"I need to be the best student I can be, so my fifth period teacher can trust me to go where I’m telling her I’m going and so I won’t miss any instructions and fall behind. I also have to be on my best behavior so I can show my tutees the right path to go down. Not only am I helping them to do better in school, I’m helping them to develop the skills they need to succeed and learn the characteristics of a great leader." - Sade Harnsberry, High School Second Place, E.L. Furr High School, Houston

"I was slacking on school work. I didn’t care about my grades which were F’s, C’s and D’s. I have better grades now, I picked them up to A’s, B’s and a couple of C’s, but still working on those C’s." - Aylin Kovar, Middle School Honorable Mention, Alan B. Shepard Middle School, San Antonio

"Some didn’t know how to read and I helped them. They helped me too." - Flor Rivera, Middle School, Honorable Mention, Irene M. García Middle School, La Joya, Texas

"Starting the school year was not motivating for me. I figured I would be the same student as previous years...always in the principal’s office, and always getting in trouble with my mom at home for not doing what she instructed me to do. However, I can honestly say that the Coca-Cola Valued Youth Program served as an intervention between my life and my education. Pre-kinder kids calling me “Ms. María” isn’t something I thought I would ever hear. For once in a long time, I felt important, wanted and needed by someone in a positive way." - María Armendariz, Middle School First Place, Dr. Javier Saenz Middle School, La Joya, Texas

"I was afraid my friends would laugh at me and that at VYP they would make me do things that I didn’t want to. The next day I reported to the VYP classroom with butterflies in my stomach. At that time, I didn’t like little kids, and they never liked me either. My fears were quickly put to rest." - Josue Reyes, Middle School Honorable Mention, Ann Richards Middle School, La Joya, Texas

"There was one little boy that I adored…he had barely started school and he didn’t know how to hold a pencil, or talk, or be a student. I started working with him. It was crumbly at first but we worked and worked really hard. Soon enough, he knew how to hold a pencil and write. I used to hate coming to school. Now I wake up early and do not want to miss the bus." - Atzhiry Gutierrez, Middle School Honorable Mention, César E. Chávez Middle School, La Joya, Texas

"I see a lot of myself in my tutees because I also used to struggle with math and reading. I notice that many times they look sad or frustrated with what they are trying to learn, so I jump in to put a smile on their faces…By seeing them smile, I too have come to forget a lot of my problems I have at home sometimes. They make me realize that I am needed and I am wanted by someone. I come to realize that problems are going to be everywhere, such as school and at home. It’s just a matter of how I learn to deal with them and overcome them so I won’t find myself in the same place I was at before." - Yamileth Gonzalez, Middle School Second Place, Dr. Javier Saenz Middle School, La Joya, Texas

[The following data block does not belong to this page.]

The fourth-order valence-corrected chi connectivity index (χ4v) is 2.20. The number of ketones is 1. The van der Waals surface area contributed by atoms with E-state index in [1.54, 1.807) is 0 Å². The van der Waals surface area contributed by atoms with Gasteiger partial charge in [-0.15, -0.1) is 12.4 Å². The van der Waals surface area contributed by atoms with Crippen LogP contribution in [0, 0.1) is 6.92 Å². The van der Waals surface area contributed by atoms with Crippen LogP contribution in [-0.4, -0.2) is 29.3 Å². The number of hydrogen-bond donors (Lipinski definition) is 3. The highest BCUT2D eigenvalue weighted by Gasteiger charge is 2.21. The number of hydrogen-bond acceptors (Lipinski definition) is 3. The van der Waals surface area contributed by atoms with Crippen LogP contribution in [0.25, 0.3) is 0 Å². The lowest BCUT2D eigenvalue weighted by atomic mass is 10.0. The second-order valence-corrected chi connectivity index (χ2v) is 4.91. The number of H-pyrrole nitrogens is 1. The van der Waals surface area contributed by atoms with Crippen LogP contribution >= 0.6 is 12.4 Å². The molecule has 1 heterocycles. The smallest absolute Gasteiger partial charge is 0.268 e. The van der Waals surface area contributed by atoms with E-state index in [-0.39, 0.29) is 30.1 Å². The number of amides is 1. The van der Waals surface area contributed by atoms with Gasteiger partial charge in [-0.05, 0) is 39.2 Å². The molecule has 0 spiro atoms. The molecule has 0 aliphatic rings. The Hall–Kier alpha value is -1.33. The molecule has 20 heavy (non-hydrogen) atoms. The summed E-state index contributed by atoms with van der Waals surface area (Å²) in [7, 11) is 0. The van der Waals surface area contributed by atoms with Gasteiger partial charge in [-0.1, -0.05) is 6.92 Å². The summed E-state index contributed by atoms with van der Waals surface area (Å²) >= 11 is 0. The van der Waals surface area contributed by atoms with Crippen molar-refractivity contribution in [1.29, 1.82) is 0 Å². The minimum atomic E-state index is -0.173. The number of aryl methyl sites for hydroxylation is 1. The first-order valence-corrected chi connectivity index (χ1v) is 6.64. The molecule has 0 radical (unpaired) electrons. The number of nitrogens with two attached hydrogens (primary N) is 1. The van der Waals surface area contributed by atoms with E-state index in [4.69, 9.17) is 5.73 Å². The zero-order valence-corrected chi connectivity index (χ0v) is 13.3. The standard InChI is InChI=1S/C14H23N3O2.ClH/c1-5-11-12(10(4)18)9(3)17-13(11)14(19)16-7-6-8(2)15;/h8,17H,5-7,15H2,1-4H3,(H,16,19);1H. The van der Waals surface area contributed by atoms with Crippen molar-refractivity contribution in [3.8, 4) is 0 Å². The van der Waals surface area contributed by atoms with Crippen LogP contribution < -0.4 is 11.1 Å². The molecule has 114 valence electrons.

"I used to be a student who didn’t like school. Tutoring has helped me...When one of my students needs help, I can have the skills and the knowledge to help them. Since I have been in this program, I have become more responsible, focused and more open to learning. I see life differently now; it’s not just to have fun and go out and do what you want. It’s about doing something you love and you’re good at—who knows maybe as a I graduate and go into college I might want to study to be a teacher." - Jacqueline Davis, High School Honorable Mention, South San Antonio High School, San Antonio

Learn more about Coca-Cola Valued Youth Program and how you can implement the program in your school district.

Hear interviews on the program via the award-winning IDRA Classnotes podcast series on the program

Visit Continuities – Lessons for the Future of Education from the IDRA Coca-Cola Valued Youth Program, for seven key lessons from IDRA’s implementation experience for improving the quality of education for all students.   

"After a month of them greeting me at the door with hugs and shouting my name when I walked in, I felt a change in me that I just couldn’t figure out. What was wrong with me, or rather, what was right with me? I figured it out. My kids made me feel loved again. I could feel myself coming back." - Julie Alderete, Middle School Honorable Mention, Lorenzo De Zavala Middle School, La Joya, Texas

Congratulations to the winners and to all the valued youth tutors, their families, teachers and schools. Your leadership inspires us.

Special thanks to Daniela Paz, a student in Trinity University's Mexico, the Americas, and Spain (MAS) Program, for assisting with the translation of this issue. 

Thanks for reading!

Laurie Posner

Graduation for All Coordinator
Intercultural Development Research Association
5815 Callaghan Road, Suite 101
San Antonio, Texas 78228

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Check out IDRA Classnotes Podcasts at http://www.idra.org/Podcasts/